To me this feels inappropriate. Of course the composer has the right to want a certain sound and not another, however they should be a little bit flexible when the performers don't own the specific instruments requested. On the opposite spectrum I am playing a piece for Vibraphone called Drifts by Steve Kastuck. In this piece a lot of the notes are only the note heads, leaving the performer to play whatever rhythm they want. From another composers point of view this may seem as lazy, or not knowing what you want to hear in your piece. However what I enjoy about this piece from a performers point of view is the freedom I have to do whatever I want. It's also exciting to hear how other performers interpret the piece, which creates a lot of incentive to listen to the piece many times, cause it'll be a little different every time.

        As  a composer I do feel like I should be as specific as possible, but I also feel that you can't get too upset when people interpret your piece differently than you envision, and this doesn't mean that you failed as a composer. as a listener I find it exciting when piece lend themselves to interpretation, so they always sound a little different, and remain interesting every time you hear the piece.

Monday, 2 April 2012

  One thing i have been wondering about recently is when someone suggests you change something about your composition, but it is one of your personal favorite things about the composition. In this I am in no way saying that the advice given is bad, in fact I do realize that the advice makes a lot of sense.

 Now, just doing a school project this has no relevance to me, however I was wondering what people who are making their living writing music what they would do when the person who commissioned the work wants them to change something which they like a lot about the composition. I suppose in this case, you should try and make the costumer as happy as possible with the music. Though i guess if they have commissioned you then they tend to like your music.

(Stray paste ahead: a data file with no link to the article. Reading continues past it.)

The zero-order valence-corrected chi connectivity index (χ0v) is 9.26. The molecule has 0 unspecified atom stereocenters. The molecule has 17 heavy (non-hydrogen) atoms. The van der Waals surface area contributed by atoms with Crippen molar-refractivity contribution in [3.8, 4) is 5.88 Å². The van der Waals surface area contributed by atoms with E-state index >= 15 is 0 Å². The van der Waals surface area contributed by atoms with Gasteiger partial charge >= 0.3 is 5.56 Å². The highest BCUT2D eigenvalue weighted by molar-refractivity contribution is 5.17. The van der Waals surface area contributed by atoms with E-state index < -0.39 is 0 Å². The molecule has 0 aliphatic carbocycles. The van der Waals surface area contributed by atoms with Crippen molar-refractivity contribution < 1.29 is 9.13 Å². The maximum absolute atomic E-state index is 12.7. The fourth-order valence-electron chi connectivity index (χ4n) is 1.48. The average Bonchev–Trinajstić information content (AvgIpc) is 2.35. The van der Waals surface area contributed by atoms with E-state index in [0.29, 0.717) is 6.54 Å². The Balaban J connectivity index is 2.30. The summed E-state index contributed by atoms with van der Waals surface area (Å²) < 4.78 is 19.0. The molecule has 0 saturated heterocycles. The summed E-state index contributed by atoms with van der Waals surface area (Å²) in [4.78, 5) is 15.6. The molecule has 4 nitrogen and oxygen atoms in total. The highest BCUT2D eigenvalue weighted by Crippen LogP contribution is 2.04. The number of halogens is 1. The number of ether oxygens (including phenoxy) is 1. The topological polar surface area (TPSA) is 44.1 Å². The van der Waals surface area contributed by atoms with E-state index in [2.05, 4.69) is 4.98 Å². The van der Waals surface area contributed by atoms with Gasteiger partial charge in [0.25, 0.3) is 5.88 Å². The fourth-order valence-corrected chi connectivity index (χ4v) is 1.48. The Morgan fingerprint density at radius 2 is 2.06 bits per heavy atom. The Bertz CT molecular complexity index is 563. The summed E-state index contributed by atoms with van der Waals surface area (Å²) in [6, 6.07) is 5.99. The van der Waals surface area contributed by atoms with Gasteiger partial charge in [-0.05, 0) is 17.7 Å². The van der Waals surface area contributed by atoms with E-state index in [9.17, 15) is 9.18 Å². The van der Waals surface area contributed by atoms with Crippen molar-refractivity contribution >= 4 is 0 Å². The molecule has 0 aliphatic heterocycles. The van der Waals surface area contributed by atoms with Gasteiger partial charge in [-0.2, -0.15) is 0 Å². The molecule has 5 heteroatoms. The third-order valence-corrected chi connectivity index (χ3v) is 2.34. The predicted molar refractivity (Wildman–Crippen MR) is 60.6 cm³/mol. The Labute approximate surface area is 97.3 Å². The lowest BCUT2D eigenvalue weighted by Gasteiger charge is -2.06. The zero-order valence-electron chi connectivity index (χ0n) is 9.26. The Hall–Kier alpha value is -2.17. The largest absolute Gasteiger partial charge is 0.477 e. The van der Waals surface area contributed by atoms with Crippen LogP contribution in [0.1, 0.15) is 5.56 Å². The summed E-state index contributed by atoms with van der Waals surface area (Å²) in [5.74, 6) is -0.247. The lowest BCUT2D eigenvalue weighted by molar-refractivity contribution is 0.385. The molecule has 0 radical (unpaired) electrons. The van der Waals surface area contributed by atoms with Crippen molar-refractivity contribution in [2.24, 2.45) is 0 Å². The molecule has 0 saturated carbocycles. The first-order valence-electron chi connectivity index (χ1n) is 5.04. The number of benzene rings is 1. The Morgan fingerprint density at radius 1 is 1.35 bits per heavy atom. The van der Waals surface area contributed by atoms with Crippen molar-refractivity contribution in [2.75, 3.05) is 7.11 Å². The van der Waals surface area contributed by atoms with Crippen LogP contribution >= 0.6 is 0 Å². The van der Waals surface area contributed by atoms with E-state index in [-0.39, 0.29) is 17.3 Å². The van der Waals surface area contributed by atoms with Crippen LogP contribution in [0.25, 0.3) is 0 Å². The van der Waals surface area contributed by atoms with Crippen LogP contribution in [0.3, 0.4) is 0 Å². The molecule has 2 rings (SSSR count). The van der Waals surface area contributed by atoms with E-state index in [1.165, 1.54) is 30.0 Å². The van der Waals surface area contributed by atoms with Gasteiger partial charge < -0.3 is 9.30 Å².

Then I think of composers who have challenged what music is, for example John Cage, who definitely had people who didnt like what he was doing, or schoenberg as another example. These people obviously had their supporters, or they would not have been as successful.

  I'm not sure why I wrote this here, but it was a topic i was wondering about, when someone who definitely knows more about composition, and is much much better, disagrees with something which you really like, how does someone know when to stick to their guns, or listen to someone who knows more than you and has more experience.
One of the comments a few weeks ago on my Band piece was about slowing down then tempo of the euphonium solo at the beginning of the piece, as well as creating a arrival point at the end of some crescendos that, seemingly go no where.

What i did about this was essentially follow those suggestions quite strictly. I did slow down the euphonium solo at the beginning to 80, where as before it was 100. This end up giving the solo much more weight, and underlying tension. In regards to the crescendos, I did at a down beat in the percussion as a arrival point for the crescendos.